And before anyone out here slams me, I will freely admit that we probably have just as many ignorant, apathetic, lazy voters in Canada. The difference is that the leader we are electing here (today as it happens) is not the person who could potentially affect the rest of the world by his decisions.
I just think it is shameful that so many people take the right to vote, which people in other places DIE for, so casually and carelessly.
David Murray says
Of course you’re right that the “problem” I bring up pales in comparison to the one you bring up.
But I’m so tired of the one you bring up, I’m looking for smaller problems, whose solutions don’t require suicide.
Ah, I see. Well, carry on then!
Joan H. says
Davey, your thoughts led me to put down some of my own, which are far more random than yours, but still, it’s always nice when someone causes me to think enough to write. And write in a blog, no less! So thank you for your post today, and every day. I, too, hope for forgiveness.
At least your candidates have some personality, David (or at least one of them does). As Kristen noted, it’s voting day here in Canada. I love this country so much it hurts sometimes, but this may be the most boring election in our recent history – not because nothing is at stake and not because there aren’t issues to be addressed, but because we have some of the most uninspiring and uninteresting leaders ever to have their faces slapped on a campaign sign. I’m into politics, and even I have had a hard time paying attention for just the four weeks of our campaign period.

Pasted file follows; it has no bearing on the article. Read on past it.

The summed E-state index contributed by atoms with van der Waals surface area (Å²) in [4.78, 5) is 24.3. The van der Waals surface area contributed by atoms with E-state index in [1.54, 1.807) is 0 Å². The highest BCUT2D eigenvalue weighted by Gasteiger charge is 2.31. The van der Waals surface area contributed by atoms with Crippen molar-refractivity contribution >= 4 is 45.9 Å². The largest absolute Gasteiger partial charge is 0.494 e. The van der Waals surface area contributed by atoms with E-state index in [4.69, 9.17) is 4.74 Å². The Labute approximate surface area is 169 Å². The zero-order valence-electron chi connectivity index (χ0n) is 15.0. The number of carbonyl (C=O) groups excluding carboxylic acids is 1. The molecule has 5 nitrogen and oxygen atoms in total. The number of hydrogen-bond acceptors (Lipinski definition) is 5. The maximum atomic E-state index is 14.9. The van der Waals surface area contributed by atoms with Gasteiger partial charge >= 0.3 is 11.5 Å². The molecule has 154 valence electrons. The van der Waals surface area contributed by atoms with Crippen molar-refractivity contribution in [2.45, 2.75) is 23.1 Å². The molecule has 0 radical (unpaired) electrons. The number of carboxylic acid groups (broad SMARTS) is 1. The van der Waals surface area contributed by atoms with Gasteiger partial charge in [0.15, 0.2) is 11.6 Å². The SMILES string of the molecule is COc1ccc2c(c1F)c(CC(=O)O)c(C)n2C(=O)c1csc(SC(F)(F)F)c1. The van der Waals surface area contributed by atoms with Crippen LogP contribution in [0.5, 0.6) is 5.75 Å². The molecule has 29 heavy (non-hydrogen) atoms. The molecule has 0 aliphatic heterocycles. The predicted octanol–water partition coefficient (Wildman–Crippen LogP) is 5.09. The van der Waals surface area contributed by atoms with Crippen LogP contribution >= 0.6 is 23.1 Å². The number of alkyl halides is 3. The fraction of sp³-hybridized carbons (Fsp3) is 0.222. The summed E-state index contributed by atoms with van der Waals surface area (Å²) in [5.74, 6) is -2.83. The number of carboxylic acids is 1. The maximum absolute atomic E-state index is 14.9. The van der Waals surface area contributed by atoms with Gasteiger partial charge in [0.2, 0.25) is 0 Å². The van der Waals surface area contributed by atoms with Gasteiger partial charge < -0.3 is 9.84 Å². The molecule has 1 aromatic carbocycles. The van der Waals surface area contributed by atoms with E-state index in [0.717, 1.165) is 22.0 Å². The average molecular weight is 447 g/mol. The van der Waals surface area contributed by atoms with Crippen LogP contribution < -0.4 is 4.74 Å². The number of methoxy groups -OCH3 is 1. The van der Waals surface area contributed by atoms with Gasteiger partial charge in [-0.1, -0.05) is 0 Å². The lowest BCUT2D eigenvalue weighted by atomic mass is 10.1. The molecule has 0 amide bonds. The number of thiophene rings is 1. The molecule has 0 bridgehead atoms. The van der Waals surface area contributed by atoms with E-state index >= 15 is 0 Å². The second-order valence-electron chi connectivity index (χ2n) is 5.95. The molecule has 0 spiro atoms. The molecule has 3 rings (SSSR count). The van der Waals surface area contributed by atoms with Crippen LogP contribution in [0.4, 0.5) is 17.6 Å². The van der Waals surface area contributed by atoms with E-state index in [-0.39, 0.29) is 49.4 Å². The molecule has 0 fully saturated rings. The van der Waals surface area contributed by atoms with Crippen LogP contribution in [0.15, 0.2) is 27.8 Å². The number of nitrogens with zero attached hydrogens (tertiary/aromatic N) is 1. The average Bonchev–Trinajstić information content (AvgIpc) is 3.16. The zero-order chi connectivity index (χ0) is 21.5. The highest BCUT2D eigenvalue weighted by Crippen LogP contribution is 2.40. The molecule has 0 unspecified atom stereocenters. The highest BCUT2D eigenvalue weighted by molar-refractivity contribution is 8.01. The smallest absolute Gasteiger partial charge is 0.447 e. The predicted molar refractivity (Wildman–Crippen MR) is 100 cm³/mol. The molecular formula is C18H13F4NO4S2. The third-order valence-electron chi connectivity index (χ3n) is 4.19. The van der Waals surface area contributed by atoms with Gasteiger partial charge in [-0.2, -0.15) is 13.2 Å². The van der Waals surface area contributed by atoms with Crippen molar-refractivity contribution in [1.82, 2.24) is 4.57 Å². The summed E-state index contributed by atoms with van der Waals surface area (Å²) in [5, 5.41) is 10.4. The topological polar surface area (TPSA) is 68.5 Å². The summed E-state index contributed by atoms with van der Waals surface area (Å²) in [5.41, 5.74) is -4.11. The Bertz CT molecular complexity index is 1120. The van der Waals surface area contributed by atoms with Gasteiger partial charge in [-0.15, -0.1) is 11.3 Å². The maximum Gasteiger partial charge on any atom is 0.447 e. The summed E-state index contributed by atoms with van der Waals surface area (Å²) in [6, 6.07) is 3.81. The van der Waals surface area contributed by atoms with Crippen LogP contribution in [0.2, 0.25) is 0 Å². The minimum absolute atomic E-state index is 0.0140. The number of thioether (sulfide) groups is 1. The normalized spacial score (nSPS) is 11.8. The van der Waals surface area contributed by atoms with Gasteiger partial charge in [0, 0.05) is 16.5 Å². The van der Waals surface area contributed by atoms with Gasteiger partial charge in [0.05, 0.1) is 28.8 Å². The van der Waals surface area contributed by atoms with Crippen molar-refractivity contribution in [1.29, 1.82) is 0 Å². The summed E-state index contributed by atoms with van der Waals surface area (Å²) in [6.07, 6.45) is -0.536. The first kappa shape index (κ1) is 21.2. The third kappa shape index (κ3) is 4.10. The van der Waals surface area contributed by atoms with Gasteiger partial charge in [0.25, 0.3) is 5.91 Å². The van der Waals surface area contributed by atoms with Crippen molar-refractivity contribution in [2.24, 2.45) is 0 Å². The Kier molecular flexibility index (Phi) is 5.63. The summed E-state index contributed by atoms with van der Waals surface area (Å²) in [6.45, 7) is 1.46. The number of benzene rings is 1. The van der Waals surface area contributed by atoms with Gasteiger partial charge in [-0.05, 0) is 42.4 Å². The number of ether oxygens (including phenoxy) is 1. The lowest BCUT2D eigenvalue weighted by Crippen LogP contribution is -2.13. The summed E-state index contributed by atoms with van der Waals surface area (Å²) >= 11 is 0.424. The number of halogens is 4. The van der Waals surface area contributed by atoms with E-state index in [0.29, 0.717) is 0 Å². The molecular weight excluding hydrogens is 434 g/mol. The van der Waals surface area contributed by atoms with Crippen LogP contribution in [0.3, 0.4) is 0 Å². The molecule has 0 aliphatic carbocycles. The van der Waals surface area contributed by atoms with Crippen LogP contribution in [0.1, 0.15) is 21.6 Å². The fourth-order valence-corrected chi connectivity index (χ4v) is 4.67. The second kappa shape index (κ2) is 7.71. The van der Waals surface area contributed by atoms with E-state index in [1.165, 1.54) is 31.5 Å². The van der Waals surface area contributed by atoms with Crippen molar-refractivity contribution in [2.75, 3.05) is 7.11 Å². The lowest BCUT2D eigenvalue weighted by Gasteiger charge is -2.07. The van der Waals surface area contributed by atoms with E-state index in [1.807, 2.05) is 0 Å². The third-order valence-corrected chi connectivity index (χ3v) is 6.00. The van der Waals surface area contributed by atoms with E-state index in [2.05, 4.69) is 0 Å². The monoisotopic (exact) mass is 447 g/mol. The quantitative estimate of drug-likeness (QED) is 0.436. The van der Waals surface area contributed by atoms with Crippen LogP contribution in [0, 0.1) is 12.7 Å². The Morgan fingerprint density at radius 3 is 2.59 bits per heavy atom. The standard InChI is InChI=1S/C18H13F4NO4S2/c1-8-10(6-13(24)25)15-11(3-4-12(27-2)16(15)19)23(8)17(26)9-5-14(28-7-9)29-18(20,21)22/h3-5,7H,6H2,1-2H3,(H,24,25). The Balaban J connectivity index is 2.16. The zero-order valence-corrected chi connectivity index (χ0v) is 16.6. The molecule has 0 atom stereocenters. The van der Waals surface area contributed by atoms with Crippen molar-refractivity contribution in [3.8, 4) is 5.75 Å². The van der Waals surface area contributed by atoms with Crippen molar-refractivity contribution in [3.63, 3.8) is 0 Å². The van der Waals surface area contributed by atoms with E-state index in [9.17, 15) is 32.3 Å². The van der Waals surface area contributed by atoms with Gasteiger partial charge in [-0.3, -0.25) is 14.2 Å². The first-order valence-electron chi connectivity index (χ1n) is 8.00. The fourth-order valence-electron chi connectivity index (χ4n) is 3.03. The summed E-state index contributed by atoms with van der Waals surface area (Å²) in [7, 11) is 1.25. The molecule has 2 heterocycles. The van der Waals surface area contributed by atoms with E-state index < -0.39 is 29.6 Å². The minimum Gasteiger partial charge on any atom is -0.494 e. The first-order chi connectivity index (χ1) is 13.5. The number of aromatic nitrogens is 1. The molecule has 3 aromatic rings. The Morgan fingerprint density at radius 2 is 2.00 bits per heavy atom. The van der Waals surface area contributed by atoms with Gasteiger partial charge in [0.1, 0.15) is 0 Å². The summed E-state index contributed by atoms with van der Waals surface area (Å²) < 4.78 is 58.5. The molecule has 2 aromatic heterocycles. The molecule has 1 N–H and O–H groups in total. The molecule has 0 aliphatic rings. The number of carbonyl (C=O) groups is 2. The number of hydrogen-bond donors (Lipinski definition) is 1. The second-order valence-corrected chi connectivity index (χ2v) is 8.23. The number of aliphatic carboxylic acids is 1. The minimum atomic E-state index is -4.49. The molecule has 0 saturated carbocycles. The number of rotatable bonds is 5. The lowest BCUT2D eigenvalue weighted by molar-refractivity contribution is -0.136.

Lord knows the candidates are intelligent enough (or at least they seem to be), and it’s not that I think personality and charisma should be a real deciding factor in how we vote. But they are a deciding factor in whether or not a lot of people do vote at all. If we ever hope to engage people in any democratic political process anywhere, let alone consider actual issues, it sure helps if the people running are themselves engaging. And don’t even ask about the sorry state of political oratory up here…
Ron Shewchuk says
The thing that really kills me about both elections is the pandering to the middle class. The biggest issue of our society — of our lifetimes — is poverty and homelessness, and no one seems to want to do much, if anything, about the giant and growing gap between rich and poor in western society.
David Murray says
Bravo, Ron. We’ve gone whole presidential elections in the U.S. without hearing the word “poor.”
We’ve heard it this year, a few times, and only uttered by Obama, and only in the primary.
But Obama has worked in the poorest of the poor urban communities here and I don’t believe that someone who does that can ever completely forget. That’s my hope, anyway.
Joan: How do we find your blog, Sis?
Joan H. says
I posted in in myragan under blogs–joaniealaska, of course (I’m so original). I’ve been trying to post there with some semblance of regularity, attempting to mimic my hero (that’s you, David!). I don’t know if links to there work, but if they do, here it is:
David Murray says
Oh, right, yes; and a fine post that is.